Iran Overview

Iran also called Persia, and officially the Islamic Republic of Iran, is a country in Western Asia. With 83 million inhabitants, Iran is the world's 18th most populous country. Its territory spans 1,648,195 km2 (636,372 sq mi), making it the second largest country in the Middle East and the 17th largest in the world. Iran is bordered to the northwest by Armenia and Azerbaijan, to the north by the Caspian Sea, to the northeast by Turkmenistan, to the east by Afghanistan and Pakistan, to the south by the Persian Gulf and the Gulf of Oman, and to the west by Turkey and Iraq. Its central location in Eurasia and Western Asia, and its proximity to the Strait of Hormuz, give it geostrategic importance.

Tehran is the political and economic center of Iran, and the largest and most populous city in Western Asia with more than 8.8 million residents in the city and 15 million in the larger metropolitan area

Iran is a founding member of the UN, ECO, OIC, and OPEC. It is a major regional and middle power, and its large reserves of fossil fuels including the world's largest natural gas supply and the 4th largest proven oil reserves exert considerable influence in international energy security and the world economy.

Iran Political Systems

The country's rich cultural legacy is reflected in part by its 24 UNESCO World Heritage Sites, the 3rd largest number in Asia and 10th largest in the world. Historically a multi-ethnic country, Iran remains a pluralistic society comprising numerous ethnic, linguistic, and religious groups, the largest being Persians, Azeris, Kurds, Mazandaranis and Lurs.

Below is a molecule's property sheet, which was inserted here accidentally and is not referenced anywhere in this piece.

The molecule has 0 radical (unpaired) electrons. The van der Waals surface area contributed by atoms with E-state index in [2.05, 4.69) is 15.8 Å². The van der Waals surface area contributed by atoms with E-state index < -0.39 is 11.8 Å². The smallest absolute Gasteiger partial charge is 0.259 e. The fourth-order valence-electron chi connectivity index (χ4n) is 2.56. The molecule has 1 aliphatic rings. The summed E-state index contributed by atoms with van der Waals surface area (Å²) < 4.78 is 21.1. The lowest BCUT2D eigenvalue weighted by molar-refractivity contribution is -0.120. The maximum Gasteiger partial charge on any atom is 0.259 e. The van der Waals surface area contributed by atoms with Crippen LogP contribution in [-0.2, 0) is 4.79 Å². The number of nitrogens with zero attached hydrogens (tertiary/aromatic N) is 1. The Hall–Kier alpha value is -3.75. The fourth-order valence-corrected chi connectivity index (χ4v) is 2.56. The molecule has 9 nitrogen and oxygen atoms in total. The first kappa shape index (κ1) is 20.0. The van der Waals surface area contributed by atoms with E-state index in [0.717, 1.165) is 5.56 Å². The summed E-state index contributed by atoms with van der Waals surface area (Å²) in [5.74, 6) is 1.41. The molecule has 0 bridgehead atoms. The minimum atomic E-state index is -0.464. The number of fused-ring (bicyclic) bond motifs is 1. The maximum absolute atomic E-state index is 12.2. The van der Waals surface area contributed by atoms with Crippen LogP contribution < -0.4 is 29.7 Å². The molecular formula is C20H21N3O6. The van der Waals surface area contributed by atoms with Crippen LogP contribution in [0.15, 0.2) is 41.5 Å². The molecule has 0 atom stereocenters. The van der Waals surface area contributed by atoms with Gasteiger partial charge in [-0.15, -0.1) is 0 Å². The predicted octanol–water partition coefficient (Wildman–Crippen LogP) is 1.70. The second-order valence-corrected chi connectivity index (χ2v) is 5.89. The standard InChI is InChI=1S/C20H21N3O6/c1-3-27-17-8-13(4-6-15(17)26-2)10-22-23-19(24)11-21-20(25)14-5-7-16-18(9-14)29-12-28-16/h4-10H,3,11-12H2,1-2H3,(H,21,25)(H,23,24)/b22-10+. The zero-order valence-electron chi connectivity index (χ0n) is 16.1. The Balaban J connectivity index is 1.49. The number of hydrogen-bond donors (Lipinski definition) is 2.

Iran's political system has elements of a presidential democracy with a theocracy governed by an autocratic "Supreme Leader”. The Supreme Leader of Iran is the head of state and highest ranking political and religious authority which is above the President. The armed forces, judicial system, state television, and some of key governmental organizations are under the control of the Supreme Leader.
Iran is a republic in which the president, parliament and judicial system share powers reserved to the national government, according to its Constitution. The politics of Iran take place in a framework that officially combines elements of theocracy and presidential democracy. The December 1979 constitution, and its 1989 amendment, define the political, economic, and social order of the Islamic Republic of Iran, declaring that Shia Islam is Iran's official religion.
Iran has a democratically elected president, a parliament, an Assembly of Experts which elects the Supreme Leader, and local councils. According to the constitution, all candidates running for these positions must be vetted by the Guardian Council before being elected.

Iran Economy

Iran’s Gross Domestic Product (GDP) in 2019/20 is estimated at US$463 billion. With a population of 83 million people, Iran’s economy is characterized by the hydrocarbon, agriculture, and services sectors, as well as a noticeable state presence in manufacturing and financial services. Iran ranks second in the world in natural gas reserves and fourth in proven crude oil reserves. Economic activity and government revenues depend to a large extent on oil revenues and therefore remain volatile.